12. You Should Have Left
    13. Evil Eye  (4/10)
    14. Hubie Halloween
    15. Fantasy Island  (3/10)
    16. The Clearing
    17. The Babysitter: Killer Queen
    18. Coffee & Kareem
    19. Penance Lane
    20. Toys of Terror  (2/10)

    I've also seen both Bad Education (I liked it) and The Vast of Night (not so much), but I have them listed as 2019 films.

    • Thanks 2
  5. I-Vampiri-poster.jpg

    I Vampiri  (1957) Italy, Dir: Riccardo Freda - Hugely influential Gothic horror about a series of blood-draining murders that lead to an undead culprit. With Gianna Maria Canale, Carlo D'Angelo, and Paul Muller. This was the first Italian horror film of the sound era, and was a big hit, leading to a string of Italian Gothic horror films over the next decade. Mario Bava was the cinematographer, as well as writing and directing some scenes. Also released as Lust of the Vampire, and The Devil's Commandment.   (7/10)



    Cave of the Living Dead (1964) West Germany, Dir: Akos Rathonyi - A government agent (Adrian Hoven) is sent to a remote village to investigate some murders. It's part of a vampiric plot by a mad scientist (Wolfgang Preiss). Also with Erika Remberg, John Kitzmiller, and Karin Field. There's a lot of awkward humor in this B&W pseudo-Gothic horror tale, as well as old-fashioned racist-stereotype "scared servant" character played by Kitzmiller (Dr. No). It's all pretty dopey. Also released as Night of the Vampires and The Curse of the Green Eyes.  (5/10)



    The Blood Rose (1970) France, Dir: Claude Mulot - Another Eyes Without a Face rip-off, with Philippe Lamaire as an obsessed artist determined to heal his scarred wife. With Anny Duperey, Elizabeth Teissier, and Howard Vernon. There's not much to recommend here, although the pair of mute dwarf servants in the artist's mansion are unusual.  (5/10)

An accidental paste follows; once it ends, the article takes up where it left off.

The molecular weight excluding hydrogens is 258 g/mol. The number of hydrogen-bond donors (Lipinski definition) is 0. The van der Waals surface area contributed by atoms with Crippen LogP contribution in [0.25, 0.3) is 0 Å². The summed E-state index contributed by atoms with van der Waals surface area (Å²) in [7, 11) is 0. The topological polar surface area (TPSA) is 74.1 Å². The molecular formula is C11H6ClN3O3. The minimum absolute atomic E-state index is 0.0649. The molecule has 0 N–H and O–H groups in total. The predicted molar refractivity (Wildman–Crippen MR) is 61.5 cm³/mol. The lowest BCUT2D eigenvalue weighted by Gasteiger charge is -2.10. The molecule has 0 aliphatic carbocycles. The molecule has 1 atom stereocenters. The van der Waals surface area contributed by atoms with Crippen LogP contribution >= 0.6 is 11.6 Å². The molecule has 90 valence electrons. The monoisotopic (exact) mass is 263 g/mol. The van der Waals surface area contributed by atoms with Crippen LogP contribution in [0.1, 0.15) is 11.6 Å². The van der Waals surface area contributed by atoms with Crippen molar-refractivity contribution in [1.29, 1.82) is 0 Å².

The Dead Are Alive  (1972) Italy, Dir: Armando Crispino - An American archaeologist (Alex Cord) unearths an ancient Etruscan tomb. Soon after, a series of brutal murders occurs. Is there a connection? Also with Samantha Eggar, John Marley, and Horst Frank. What promises to be a supernatural horror tale with historical flourishes instead becomes a turgid melodrama and subpar giallo.   (3/10)



    Death Smiles on a Murderer  (1973) Italy, Dir: Joe D'Amato - Atmospheric Gothic horror with Ewa Aulin as a wealthy widow who may be harboring a sinister secret. With Klaus Kinski as a strange doctor, Luciano Rossi, and Angela Bo. Director D'Amato is usually reliably terrible, but this was a rather competent, if still lurid, effort.  (5/10)



    The Devil's Wedding Night (1973) Italy, Dir: Joe D'Amato & Luigi Batzella - A 19th-century scholar (Mark Damon) travels to Castle Dracula to search for the mythical Ring of the Nibelungen (!!!). Once there, he falls under the spell of a mysterious Countess (Rosalba Neri). This confused mixed of Gothic horror and exploitation trash is marginally entertaining, though for the wrong reasons. The sight of a nude Rosalba Neri splattered in blood and posing provocatively is certainly memorable,  (5/10)



    Crocodile (1979) Thailand/Hong Kong, Dir: Sompote Sands - A tsunami awakens a giant killer crocodile that wreaks havoc on the Thai countryside. This was made to be a croc-style Jaws rip-off, but was released in the US in 1981 after Alligator (1980) was a modest hit. It's dumb, cheap and laughable. The version I saw was dubbed in Italian! (3/10)

    • Like 2
  6. I've watched a few foreign-language films over the past few weeks.


    Space Amoeba (1970) Japan, Dir: Ishiro Honda - A space probe returns to Earth after being invaded with alien particles that cause giant monsters to emerge on a remote island. A group scientists and reporters team up with the natives to try and stop the strange invaders. Featuring a giant octopus monster, a giant crab monster, and a giant turtle monster. Director Honda lends some his Godzilla expertise to this sub-par example of the kaiju genre, released in the US as Yog: Monster from Space.  (5/10)



    The Strange Vice of Mrs. Wardh (1971) Italy, Dir: Sergio Marino - Giallo thriller with the lovely Edwige Fenech as a lonely wife of a wealthy businessman (Alberto de Mendoza) who finds herself the target of a mysterious killer targeting beautiful women. With George Hilton, Conchita Airoldi, Manuel Gil, and Ivan Rassimov. This movie is a bit more interested in nudity than horror, and the ending is a bit more prosaic than usual for this sort of thing. However, this movie has its fanbase, mainly due to the heavily edited English-dubbed version entitled Blade of the Ripper. This was a big success in Europe, and a follow-up with many of the same stars followed in 1972 - Your Vice Is a Locked Room and Only I Have the Key.  (6/10)